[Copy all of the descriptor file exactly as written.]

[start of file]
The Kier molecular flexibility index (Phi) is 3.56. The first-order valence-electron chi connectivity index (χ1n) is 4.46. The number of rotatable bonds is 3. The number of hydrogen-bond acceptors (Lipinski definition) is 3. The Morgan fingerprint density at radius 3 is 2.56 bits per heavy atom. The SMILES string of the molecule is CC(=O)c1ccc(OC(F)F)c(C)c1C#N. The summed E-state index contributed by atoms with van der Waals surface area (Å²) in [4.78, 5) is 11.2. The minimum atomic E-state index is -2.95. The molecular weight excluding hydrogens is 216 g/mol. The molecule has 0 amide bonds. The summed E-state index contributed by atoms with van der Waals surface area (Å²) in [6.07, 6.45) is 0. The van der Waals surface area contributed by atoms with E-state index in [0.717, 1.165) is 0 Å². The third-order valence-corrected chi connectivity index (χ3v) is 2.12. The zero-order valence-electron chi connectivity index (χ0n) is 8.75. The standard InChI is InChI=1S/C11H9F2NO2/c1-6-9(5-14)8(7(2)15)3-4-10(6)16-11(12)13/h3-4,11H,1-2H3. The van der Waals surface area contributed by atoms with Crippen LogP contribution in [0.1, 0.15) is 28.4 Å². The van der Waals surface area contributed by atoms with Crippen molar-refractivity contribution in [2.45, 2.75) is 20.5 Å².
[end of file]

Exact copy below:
The Kier molecular flexibility index (Phi) is 3.56. The first-order valence-electron chi connectivity index (χ1n) is 4.46. The number of rotatable bonds is 3. The number of hydrogen-bond acceptors (Lipinski definition) is 3. The Morgan fingerprint density at radius 3 is 2.56 bits per heavy atom. The SMILES string of the molecule is CC(=O)c1ccc(OC(F)F)c(C)c1C#N. The summed E-state index contributed by atoms with van der Waals surface area (Å²) in [4.78, 5) is 11.2. The minimum atomic E-state index is -2.95. The molecular weight excluding hydrogens is 216 g/mol. The molecule has 0 amide bonds. The summed E-state index contributed by atoms with van der Waals surface area (Å²) in [6.07, 6.45) is 0. The van der Waals surface area contributed by atoms with E-state index in [0.717, 1.165) is 0 Å². The third-order valence-corrected chi connectivity index (χ3v) is 2.12. The zero-order valence-electron chi connectivity index (χ0n) is 8.75. The standard InChI is InChI=1S/C11H9F2NO2/c1-6-9(5-14)8(7(2)15)3-4-10(6)16-11(12)13/h3-4,11H,1-2H3. The van der Waals surface area contributed by atoms with Crippen LogP contribution in [0.1, 0.15) is 28.4 Å². The van der Waals surface area contributed by atoms with Crippen molar-refractivity contribution in [2.45, 2.75) is 20.5 Å².